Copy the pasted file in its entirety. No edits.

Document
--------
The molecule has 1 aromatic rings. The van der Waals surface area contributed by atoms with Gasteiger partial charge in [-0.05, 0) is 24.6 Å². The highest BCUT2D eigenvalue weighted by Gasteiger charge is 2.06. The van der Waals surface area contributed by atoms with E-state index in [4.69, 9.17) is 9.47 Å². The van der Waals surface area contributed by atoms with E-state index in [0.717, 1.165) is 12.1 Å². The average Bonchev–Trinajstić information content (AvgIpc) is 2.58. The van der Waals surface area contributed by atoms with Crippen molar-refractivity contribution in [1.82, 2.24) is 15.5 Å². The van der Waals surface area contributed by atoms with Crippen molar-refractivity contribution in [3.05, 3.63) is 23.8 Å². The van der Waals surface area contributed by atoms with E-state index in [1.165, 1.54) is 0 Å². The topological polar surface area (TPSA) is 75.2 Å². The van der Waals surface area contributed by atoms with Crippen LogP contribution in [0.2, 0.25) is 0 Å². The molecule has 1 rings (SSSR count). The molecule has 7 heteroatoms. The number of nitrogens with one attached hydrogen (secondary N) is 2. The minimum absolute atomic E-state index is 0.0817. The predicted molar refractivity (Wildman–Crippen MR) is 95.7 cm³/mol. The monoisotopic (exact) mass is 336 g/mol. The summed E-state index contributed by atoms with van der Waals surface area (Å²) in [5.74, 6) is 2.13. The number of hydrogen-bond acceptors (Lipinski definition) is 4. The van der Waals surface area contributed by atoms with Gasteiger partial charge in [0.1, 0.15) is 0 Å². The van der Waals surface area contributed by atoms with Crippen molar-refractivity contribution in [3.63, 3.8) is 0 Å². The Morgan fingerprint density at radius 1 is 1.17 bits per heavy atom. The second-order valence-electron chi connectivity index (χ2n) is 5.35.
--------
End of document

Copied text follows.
The molecule has 1 aromatic rings. The van der Waals surface area contributed by atoms with Gasteiger partial charge in [-0.05, 0) is 24.6 Å². The highest BCUT2D eigenvalue weighted by Gasteiger charge is 2.06. The van der Waals surface area contributed by atoms with E-state index in [4.69, 9.17) is 9.47 Å². The van der Waals surface area contributed by atoms with E-state index in [0.717, 1.165) is 12.1 Å². The average Bonchev–Trinajstić information content (AvgIpc) is 2.58. The van der Waals surface area contributed by atoms with Crippen molar-refractivity contribution in [1.82, 2.24) is 15.5 Å². The van der Waals surface area contributed by atoms with Crippen molar-refractivity contribution in [3.05, 3.63) is 23.8 Å². The van der Waals surface area contributed by atoms with E-state index in [1.165, 1.54) is 0 Å². The topological polar surface area (TPSA) is 75.2 Å². The van der Waals surface area contributed by atoms with Crippen LogP contribution in [0.2, 0.25) is 0 Å². The molecule has 1 rings (SSSR count). The molecule has 7 heteroatoms. The number of nitrogens with one attached hydrogen (secondary N) is 2. The minimum absolute atomic E-state index is 0.0817. The predicted molar refractivity (Wildman–Crippen MR) is 95.7 cm³/mol. The monoisotopic (exact) mass is 336 g/mol. The summed E-state index contributed by atoms with van der Waals surface area (Å²) in [5.74, 6) is 2.13. The number of hydrogen-bond acceptors (Lipinski definition) is 4. The van der Waals surface area contributed by atoms with Gasteiger partial charge in [0.1, 0.15) is 0 Å². The van der Waals surface area contributed by atoms with Crippen molar-refractivity contribution in [3.63, 3.8) is 0 Å². The Morgan fingerprint density at radius 1 is 1.17 bits per heavy atom. The second-order valence-electron chi connectivity index (χ2n) is 5.35.